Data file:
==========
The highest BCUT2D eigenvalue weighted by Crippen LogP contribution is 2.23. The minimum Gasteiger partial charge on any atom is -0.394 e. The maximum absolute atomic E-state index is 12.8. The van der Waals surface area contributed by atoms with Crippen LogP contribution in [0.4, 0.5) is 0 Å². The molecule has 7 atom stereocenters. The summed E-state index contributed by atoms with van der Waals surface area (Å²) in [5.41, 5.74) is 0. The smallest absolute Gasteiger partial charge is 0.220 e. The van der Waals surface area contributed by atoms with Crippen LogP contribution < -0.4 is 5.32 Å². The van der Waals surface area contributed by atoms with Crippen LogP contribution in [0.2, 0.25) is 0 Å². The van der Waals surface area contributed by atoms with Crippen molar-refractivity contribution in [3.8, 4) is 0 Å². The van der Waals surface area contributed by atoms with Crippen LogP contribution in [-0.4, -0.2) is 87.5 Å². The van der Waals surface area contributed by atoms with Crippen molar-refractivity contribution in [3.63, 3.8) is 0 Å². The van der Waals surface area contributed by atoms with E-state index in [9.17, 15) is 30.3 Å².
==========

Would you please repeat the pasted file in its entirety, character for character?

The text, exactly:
The highest BCUT2D eigenvalue weighted by Crippen LogP contribution is 2.23. The minimum Gasteiger partial charge on any atom is -0.394 e. The maximum absolute atomic E-state index is 12.8. The van der Waals surface area contributed by atoms with Crippen LogP contribution in [0.4, 0.5) is 0 Å². The molecule has 7 atom stereocenters. The summed E-state index contributed by atoms with van der Waals surface area (Å²) in [5.41, 5.74) is 0. The smallest absolute Gasteiger partial charge is 0.220 e. The van der Waals surface area contributed by atoms with Crippen LogP contribution < -0.4 is 5.32 Å². The van der Waals surface area contributed by atoms with Crippen LogP contribution in [0.2, 0.25) is 0 Å². The van der Waals surface area contributed by atoms with Crippen molar-refractivity contribution in [3.8, 4) is 0 Å². The van der Waals surface area contributed by atoms with Crippen LogP contribution in [-0.4, -0.2) is 87.5 Å². The van der Waals surface area contributed by atoms with Crippen molar-refractivity contribution in [3.63, 3.8) is 0 Å². The van der Waals surface area contributed by atoms with E-state index in [9.17, 15) is 30.3 Å².